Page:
Staying on Top: Nine Trends that Will Shape the 2015 Housing Market. Regular readers of our “Notes. . .” can recite the current market dynamic like a catechism: “Low mortgage interest rates and low housing inventories will push the cost of housing higher as opportunity-seeking buyers bid up prices for limited quantities of available homes.” Amen. We, your daring prognosticators, believe that this dynamic will persist for another 18 months, at least. Join us here for a look at the top influences that will affect the dynamic in our 2015 Portland market.
Let’s begin with a recap. We finished 2014 on a high note – the RMLS of Oregon reported that housing prices rose another 7.2% last year, that is, we added 7.2% appreciation to 2013’s stellar 12.9% rise, moving total appreciation up 20.1% in 24 months. And the 2015 real estate market holds the promise of sustaining the past two years’ performances. (For last year’s market stats, including a breakdown of Portland metro appreciation by area, check out our most recent “Portland Market Update.”)
Looking ahead. Here then is a look at the strongest trends we’ll see in the 2015 Portland metro market:
- Appreciation will slow in 2015. The 2015 market should bring the market into better balance, with modest appreciation – say 3% – to – 4% this year – and a return of more negotiating power to buyers.
- Investors are getting pushed out of the market. Starting in 2012 and 2013, ultra-fast price appreciation and the lure of foreclosures created a feeding frenzy for real estate investors willing to pay cash for bargain properties. Traditional buyers found it hard to compete against cash and many were sidelined. 2015 will be the year investors back off and we see more opportunities for buyers with regular jobs and, ideally, 20% down. But this year there’s more room for buyers with limited cash to close too, read on.
- Developers will continue to compete with first-time buyers for inexpensive close-in properties. For the past two years developers have been tromping all over first-time buyers in the stampede for affordable buildable lots. The developers’ cash wins every time, the cute rag-tag fixer-upper is “scraped,” and one or two big new homes go up in its place. In some instances the act is justifiable: some tear-downs are simply beyond their functional lives and should be replaced. The merits of replacing those small affordable homes with expensive McMansions are debatable however, and worth a whole issue of our “Notes. . .” that’s devoted to that question. Let’s leave it for now with this: we applaud the efforts of some architects and developers to replace obsolete housing with affordable and architecturally pleasing alternatives.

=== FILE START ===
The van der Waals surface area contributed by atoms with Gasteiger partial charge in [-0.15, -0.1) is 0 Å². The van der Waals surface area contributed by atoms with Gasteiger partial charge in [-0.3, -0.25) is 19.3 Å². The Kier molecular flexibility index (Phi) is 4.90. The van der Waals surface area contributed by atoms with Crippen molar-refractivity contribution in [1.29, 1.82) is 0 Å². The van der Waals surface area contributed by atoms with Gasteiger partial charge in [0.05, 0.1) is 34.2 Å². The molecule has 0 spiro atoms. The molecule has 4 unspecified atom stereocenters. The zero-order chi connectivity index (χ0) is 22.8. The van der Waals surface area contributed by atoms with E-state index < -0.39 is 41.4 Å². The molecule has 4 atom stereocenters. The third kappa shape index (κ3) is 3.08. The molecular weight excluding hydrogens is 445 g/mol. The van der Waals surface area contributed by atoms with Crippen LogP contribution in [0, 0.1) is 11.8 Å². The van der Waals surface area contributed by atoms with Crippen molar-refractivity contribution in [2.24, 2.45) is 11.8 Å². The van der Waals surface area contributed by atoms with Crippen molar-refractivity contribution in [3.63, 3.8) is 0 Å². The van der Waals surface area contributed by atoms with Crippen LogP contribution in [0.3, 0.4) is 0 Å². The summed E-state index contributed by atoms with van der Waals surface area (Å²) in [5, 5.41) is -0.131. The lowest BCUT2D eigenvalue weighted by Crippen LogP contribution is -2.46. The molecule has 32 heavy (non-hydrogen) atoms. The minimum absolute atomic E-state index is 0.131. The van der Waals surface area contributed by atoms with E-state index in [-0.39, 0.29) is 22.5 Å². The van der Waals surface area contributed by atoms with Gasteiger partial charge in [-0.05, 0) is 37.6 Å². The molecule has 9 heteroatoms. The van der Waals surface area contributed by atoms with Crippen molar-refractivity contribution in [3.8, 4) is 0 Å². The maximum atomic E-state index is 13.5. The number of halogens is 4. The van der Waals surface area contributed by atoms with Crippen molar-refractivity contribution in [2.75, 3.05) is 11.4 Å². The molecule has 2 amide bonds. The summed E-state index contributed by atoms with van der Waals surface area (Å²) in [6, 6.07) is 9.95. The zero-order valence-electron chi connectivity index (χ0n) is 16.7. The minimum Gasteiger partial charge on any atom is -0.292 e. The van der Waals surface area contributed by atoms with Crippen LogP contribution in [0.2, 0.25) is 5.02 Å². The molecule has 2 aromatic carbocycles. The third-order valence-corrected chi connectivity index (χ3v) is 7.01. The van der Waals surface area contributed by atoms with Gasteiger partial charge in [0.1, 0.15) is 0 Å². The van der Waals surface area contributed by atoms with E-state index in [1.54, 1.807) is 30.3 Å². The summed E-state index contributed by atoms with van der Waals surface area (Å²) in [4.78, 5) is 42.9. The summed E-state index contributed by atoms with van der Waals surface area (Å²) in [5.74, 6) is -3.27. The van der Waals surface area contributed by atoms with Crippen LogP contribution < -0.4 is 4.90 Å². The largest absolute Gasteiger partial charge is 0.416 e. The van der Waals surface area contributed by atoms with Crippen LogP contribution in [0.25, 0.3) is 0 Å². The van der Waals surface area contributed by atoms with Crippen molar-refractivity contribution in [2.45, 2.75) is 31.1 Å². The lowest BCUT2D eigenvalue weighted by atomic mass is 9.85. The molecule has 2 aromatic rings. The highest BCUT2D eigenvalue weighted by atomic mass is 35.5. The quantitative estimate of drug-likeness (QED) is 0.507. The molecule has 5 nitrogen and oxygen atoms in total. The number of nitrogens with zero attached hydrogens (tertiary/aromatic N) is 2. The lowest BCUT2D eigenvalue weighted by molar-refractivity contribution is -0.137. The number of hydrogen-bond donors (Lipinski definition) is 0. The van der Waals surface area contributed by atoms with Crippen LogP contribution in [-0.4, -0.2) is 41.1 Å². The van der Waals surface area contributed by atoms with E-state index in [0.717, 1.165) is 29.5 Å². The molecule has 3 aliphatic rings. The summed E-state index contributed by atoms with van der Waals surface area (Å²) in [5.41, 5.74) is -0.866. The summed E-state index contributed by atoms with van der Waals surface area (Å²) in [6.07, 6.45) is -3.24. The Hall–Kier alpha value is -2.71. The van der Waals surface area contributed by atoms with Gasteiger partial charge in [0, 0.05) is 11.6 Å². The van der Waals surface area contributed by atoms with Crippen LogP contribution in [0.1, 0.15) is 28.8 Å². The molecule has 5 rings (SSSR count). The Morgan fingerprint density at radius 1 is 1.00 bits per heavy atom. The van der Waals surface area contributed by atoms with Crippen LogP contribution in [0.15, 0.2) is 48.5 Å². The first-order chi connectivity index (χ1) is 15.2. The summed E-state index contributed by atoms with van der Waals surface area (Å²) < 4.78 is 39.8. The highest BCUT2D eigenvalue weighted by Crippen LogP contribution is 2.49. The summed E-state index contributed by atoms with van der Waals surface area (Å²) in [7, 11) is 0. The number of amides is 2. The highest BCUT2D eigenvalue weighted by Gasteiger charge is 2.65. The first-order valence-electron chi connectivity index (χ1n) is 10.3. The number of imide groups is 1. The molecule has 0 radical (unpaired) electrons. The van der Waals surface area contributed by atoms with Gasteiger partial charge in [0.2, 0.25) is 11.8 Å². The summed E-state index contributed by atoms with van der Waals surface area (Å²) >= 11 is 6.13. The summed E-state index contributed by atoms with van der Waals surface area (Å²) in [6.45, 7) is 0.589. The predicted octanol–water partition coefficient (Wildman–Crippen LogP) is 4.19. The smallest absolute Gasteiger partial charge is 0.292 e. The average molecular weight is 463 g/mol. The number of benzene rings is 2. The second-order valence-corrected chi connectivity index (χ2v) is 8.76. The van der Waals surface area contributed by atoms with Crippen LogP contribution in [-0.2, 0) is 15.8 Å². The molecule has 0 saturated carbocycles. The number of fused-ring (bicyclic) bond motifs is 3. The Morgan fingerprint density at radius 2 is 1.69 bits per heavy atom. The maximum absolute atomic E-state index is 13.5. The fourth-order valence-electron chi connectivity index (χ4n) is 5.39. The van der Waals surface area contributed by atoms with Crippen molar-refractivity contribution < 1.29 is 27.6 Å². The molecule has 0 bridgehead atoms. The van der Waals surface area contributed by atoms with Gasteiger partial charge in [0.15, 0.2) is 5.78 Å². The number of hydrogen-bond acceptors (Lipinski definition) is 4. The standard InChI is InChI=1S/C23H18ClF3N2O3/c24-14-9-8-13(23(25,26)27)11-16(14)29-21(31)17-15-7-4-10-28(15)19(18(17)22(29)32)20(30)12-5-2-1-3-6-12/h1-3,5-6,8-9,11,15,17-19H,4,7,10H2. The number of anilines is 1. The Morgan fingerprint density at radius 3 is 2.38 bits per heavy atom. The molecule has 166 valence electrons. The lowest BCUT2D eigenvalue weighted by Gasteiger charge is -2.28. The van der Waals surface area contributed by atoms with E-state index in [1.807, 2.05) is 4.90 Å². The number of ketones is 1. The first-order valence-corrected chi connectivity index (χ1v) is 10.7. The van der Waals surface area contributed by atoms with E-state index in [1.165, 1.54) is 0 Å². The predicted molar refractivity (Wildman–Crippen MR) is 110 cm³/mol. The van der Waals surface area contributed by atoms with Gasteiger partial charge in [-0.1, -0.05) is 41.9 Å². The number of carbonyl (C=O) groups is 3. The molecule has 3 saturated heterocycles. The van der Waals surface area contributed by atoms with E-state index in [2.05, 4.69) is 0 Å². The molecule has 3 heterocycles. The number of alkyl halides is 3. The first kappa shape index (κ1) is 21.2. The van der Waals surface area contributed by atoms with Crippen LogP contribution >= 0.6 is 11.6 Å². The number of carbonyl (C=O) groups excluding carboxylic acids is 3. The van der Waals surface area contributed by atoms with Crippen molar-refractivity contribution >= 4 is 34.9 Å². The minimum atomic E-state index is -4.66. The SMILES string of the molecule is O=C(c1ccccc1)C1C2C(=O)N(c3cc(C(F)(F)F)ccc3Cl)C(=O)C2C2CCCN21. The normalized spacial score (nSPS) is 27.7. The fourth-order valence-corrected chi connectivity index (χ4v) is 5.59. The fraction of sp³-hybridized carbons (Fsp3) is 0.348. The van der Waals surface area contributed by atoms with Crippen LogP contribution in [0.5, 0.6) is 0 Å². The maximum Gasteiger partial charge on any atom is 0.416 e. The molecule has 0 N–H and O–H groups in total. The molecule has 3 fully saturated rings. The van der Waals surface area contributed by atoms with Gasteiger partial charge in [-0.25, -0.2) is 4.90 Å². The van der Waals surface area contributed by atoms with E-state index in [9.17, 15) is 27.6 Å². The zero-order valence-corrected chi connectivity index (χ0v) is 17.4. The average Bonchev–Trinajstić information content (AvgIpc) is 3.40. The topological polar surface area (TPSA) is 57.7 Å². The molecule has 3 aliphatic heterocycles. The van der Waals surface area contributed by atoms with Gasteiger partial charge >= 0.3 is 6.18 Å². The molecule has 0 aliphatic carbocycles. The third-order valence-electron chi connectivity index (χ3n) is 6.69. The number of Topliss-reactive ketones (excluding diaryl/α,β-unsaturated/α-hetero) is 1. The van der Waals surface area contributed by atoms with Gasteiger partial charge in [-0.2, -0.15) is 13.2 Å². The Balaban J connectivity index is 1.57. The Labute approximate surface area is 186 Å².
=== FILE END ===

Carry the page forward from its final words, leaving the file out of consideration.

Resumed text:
- Oregon is where it’s at. Katie Lobosco, writing for the Jan. 8, 2015 issue of CNN Money, reports that “Everybody is Moving to Oregon.” Citing data from United Van Lines’ 38th annual National Movers Study, which tracks customers’ migration patterns state-to-state during the course of the past year, it found that Oregon is the top moving destination of 2014, with 66 percent of moves to and from the state being inbound. Oh, we almost forgot: Oregon was United Van Line’s top moving destination in 2013 as well.
- Baby boomers and Gen-Yers will continue to push growth in Portland. The principal destination for people moving into the state is Portland, and boomers and Gen-Yers make up a good proportion of those who plan to make Portland “home.” Both demographics are competing for the same kind of housing now: smaller units near the urban core. (An unanswered question: as the Gen Yers start to form families, will they follow the decades-old path back into the suburbs to raise them?)
- Portland’s still relatively inexpensive. Compared to its big sister Seattle to the north (which had a median sales price of $485,000 versus Portland’s $333,000 average), and the California behemoth to the south, Portland remains an affordable destination, by West Coast standards at least.
- Rents are sky-high. Ask anyone who’s renting around here: rentals are hard to find, and expensive. The rent-vs-buy proposition seems easier to answer when rents rival mortgage payments. And in December major lenders Fannie Mae and Freddie Mac announced programs that will allow first-time buyers to get a mortgage with a low, three percent down payment instead of the previously stated five percent down. That’ll open more doors for lots of young buyers with high debt and low savings. Welcome Home, Gen-Xers and Gen-Yers!
- New Frontiers. We’re putting our bets on a few up-and-coming neighborhoods. Montavilla, Lents, Woodstock all the way east as far as 82nd, and the Foster Blvd. alignment ripe for pioneering. There are great transportation alternatives in those neighborhoods and the grocery / dining / entertainment amenities are filling in nicely. And it’s still not too late to be part of the “St. John’s Renaissance!”
- Nothing last forever. Rising consumer confidence, low interest rates, low unemployment rates, and less-restrictive mortgage requirements are among the principal reasons the housing recovery has been so successful. A change in these factors could inhibit the market’s recovery, and, frankly, it won’t be long before we’ll need to see stronger wage growth just to keep up with rising house prices. Stand by!